Binge Eating Disorder has for a while now been recognized under the DSM-5, but just because you binge eat on occasion obviously does not necessarily mean you have a disorder. However, there are underlying reasons why people who do not generally have disordered eating, still undergo binge eating more than they would like to admit. I’m only 1 year into my business, but in that year I have seen over 70 women aged range 17-64. I can confidently say, I have not seen one food diary or meal plan breakdown where I thought they were eating too much food in a day. If they were, it would be sporadic and random, but never consistent over eating.
Below are the most common patterns of eating I observed from the food diaries:
- Wait a while until they eat breakfast, usually because of a time restraint in the AM. Will normally grab something on the way, or eat when they get to work. Food quality for this group of people is always low, usually processed plastic pumped out by big beefy corporate bullies making an enormous fortune off of people’s health and wellness. Usually turns into “get sick in the AM if I try to eat breakfast”, due to the fact their metabolism have now been trained to not expect food at an early hour.
- Small portions and “light” eating for breakfast, and lunch. Very small portions, usually a lot of fruit and packaged food items that are low calorie or low carb. This was usually followed by grazing in between meals, and then sweet cravings would noticeably rise as the work or school day went on. The lunch/board/staff room usually becomes very tempting, or the school cafeteria or snack bar has a strong gravitational force. Usually in the afternoon is when people become lethargic so I often see coffee in the afternoon with cookies and sweets.
- No protein. I confidently know macros for the majority of common food items, so I can break client’s food diaries down almost to the gram for protein, carbs, and fats. This super rad talent of mine comes in handy because I often observe women only eating about 30-50g worth of protein a day. Not all of those grams are coming from lean protein sources either, with most from simple carb sources, or dairy. I personally find 30-50g of protein in a day too low, especially when one is going be training with weights.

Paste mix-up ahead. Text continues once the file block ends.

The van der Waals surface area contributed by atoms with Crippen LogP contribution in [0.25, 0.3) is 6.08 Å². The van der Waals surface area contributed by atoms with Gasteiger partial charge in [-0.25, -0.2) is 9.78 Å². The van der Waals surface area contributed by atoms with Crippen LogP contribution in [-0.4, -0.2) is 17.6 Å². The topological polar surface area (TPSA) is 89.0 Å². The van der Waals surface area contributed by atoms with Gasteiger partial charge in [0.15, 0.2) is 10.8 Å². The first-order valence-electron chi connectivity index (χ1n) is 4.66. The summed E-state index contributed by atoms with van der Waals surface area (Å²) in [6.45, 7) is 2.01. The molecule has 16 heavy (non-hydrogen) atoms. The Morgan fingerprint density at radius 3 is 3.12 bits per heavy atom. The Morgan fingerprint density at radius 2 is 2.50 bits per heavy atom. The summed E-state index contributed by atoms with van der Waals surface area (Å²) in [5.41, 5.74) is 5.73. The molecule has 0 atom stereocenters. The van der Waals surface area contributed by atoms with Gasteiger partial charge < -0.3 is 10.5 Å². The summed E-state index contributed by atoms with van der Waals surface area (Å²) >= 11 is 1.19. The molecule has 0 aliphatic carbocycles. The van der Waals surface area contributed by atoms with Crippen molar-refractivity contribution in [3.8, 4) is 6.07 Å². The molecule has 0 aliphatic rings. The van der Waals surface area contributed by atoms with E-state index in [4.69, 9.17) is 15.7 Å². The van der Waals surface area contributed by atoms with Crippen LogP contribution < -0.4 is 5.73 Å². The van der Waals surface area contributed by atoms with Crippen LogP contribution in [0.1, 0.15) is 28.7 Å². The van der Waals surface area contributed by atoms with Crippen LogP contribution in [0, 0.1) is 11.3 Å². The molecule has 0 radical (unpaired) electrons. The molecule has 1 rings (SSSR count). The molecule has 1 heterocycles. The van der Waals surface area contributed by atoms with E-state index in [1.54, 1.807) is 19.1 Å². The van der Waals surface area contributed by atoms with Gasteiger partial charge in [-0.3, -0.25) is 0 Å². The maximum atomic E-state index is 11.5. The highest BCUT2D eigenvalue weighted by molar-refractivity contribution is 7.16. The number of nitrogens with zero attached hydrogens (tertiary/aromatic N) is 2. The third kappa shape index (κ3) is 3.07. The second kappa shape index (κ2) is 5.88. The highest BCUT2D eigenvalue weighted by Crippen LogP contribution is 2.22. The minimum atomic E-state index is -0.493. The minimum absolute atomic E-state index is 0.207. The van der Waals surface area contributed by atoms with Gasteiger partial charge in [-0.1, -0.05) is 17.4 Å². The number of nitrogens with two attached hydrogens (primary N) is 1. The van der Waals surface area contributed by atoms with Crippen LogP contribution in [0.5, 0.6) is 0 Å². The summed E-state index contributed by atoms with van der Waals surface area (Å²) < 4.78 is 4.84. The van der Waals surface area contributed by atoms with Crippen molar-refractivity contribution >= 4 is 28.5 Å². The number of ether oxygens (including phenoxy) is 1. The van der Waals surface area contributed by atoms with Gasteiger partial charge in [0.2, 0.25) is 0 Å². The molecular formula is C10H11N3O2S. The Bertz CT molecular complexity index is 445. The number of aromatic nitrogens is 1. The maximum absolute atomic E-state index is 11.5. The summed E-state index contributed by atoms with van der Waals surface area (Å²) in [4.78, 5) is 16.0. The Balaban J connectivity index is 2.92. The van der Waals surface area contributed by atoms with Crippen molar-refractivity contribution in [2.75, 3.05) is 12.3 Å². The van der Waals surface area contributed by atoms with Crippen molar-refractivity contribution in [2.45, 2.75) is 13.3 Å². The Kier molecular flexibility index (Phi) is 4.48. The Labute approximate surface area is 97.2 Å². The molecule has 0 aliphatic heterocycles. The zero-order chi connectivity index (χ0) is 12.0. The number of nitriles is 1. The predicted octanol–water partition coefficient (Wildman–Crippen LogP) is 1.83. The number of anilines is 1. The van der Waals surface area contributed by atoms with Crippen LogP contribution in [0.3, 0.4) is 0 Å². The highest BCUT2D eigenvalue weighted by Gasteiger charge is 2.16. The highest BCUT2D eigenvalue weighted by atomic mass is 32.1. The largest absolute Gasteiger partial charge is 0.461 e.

- Seemingly innocent high carb diets. Some examples would be people choosing healthy carb options, but failing to measure out their portion, or innocently eat twice or triple their portion size. For example: 2C quinoa per serving, wraps with beans and rice in them, soups with rice and beans, many vegetarian options are surprisingly high carb. Essentially, they are missing protein and replacing it with more carbs. Therefore, blowing out their carb amounts in a day unknowingly.
So how do the above observations relate to binge eating? Because the most common thing I observed always came at the very end of the food diary, which is the very end of the night. This is where if the client has not disclosed it already, I find out what sweet, salty, or savory indulges they have been diving into. There is a reason they are sitting in front of me looking for help, sometimes that is not always evident on the food diary itself and will need more probing.
- Binge eating at night. Usually a lot more than they would like to admit, and usually leaving details out. Either their dinner is massive with a lot of carbs, or they have a small dinner and then will snack, binge, and graze until bed time.
These observations are not weird or out of the ordinary. In fact, the more food diaries I observed, the more I realized it is a pattern, and the pattern is a product of modern day starvation and undernourishment. This is when I started changing my consultation, and I began asking a lot more questions about their past behaviours. Have they ever done a cleanse i.e skinny tea, detox, juice cleanse? Have they ever done a fad diet of any kind? Have they used fat burners? Have they been on calorie restricted diets? How much cardio did they perform? Did they ever do boot camps or crossfit? These types of questions became increasingly more and more relevant to me, as I realized how damaged our metabolisms have become due to measures surrounding dieting. An incredible article came out May 2016 by a Neuroscientist surrounding binge eating, and the impact on its brain. To support my point further of how weight and calorie obsessive we have become, Sandra Aamodt states “Weight anxiety and dieting predict later binge eating, as well as weight gain”(1). On top of this, another study found teenage girls who labeled themselves as dieters were three times more likely to become overweight over the next four years (3). Essentially, a lot of what we are taught, either from our parents, friends, older sisters etc. is that we must be very calorie restrictive. We teach young girls we must be very self-conscious of our weight, and if you want to diet effectively, then you must eat very little.